New Jersey’s municipal elections aren’t broadly comparable to nationwide elections for a variety of reasons, but the 2016 presidential election resulted in a popular vote total with a differential of just over 2%, with fewer than 80,000 votes in a handful of swing states determining the Electoral College victor. Voting irregularities with mail-in ballots could be much less pronounced than what happened in New Jersey last month and still produce a great deal of uncertainty in a national election.
Salmon is hoping vote-by-mail problems will be resolved in the months before the November election. “In New Jersey, people found out that this is going to be an all-mail-in election only a month before, whereas obviously November is still a ways away and there's a lot more time to educate voters on how to fill out these ballots and how to return them,” he told RCP. But he concedes that it’s “still a fair point” to look at New Jersey’s elections last month and see cause for concern about the national elections.
Rick Hasen, professor of law and political science at the University of California, Irvine, acknowledged on the Election Law Blog last month that there’s “genuine absentee ballot fraud scandal going on in Paterson, New Jersey and it is going to get a lot of national attention.” Hasen argues that it’s not cause for concern, however, noting there were only 491 prosecutions related to absentee ballots nationwide between 2000 and 2012.
“The rise in vote by mail should lead to increased vigilance against this sort of activity,” he wrote on May 20. “But the push to expand vote by mail is worth it given the great health benefits of increased voting by mail during a pandemic, the small risk of fraud, and the likelihood that fraud will get caught.”
Despite Hasen’s sanguine attitude, the problems in Paterson have received virtually no national attention so far. Salmon and Paster say they’ve had inquiries from only two national news outlets, and almost all coverage of the problems and fraud allegations in Paterson have been confined to local news outlets.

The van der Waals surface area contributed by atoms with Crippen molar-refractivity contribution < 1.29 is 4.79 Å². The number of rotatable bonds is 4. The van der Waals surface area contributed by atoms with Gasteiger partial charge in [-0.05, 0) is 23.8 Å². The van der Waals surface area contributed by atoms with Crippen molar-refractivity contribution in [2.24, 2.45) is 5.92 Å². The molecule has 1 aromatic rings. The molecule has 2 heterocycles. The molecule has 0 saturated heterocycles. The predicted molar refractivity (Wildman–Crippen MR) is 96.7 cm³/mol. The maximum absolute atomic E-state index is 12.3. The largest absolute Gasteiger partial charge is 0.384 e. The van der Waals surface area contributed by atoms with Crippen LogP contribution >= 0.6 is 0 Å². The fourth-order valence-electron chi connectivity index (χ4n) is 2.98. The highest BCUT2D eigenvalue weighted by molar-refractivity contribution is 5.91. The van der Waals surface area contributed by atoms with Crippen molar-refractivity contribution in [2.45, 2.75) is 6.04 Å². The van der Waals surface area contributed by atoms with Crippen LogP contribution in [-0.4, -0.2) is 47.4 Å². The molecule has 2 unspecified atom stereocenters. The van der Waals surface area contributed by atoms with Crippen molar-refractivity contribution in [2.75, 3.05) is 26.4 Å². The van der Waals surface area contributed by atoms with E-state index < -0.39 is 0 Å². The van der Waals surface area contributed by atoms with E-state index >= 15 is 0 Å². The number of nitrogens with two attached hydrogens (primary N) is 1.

At the same time, dozens of lawsuits have been filed across the country contesting state requirements used to certify mail-in ballots. “Among the main targets are witness and signature requirements for absentee ballots -- such as signing the envelope, or getting a witness or notary to sign it, or making sure the voter's signature is legible,” notes an NPR report earlier this month.
Those lawsuits seeking to expand vote-by-mail include one brought in Nevada earlier year, which aims to do away with signature verification on mail-in ballots altogether – even though ballot signatures not matching voter records was the reason Paterson disqualified over 2,300 ballots.
Meanwhile, the president continues to be an outspoken opponent of voting by mail. He tweeted on June 22, “RIGGED 2020 ELECTION: MILLIONS OF MAIL-IN BALLOTS WILL BE PRINTED BY FOREIGN COUNTRIES, AND OTHERS. IT WILL BE THE SCANDAL OF OUR TIMES!” This and other Trump claims about vote-by-mail problems are frequently contested by the press.
“We've literally been expecting Trump to tweet about this for the last two weeks,” says Salmon. “Within the McCoy campaign, there have been ongoing jokes about how long it's going to take for Trump to find out about Paterson and start tweeting.”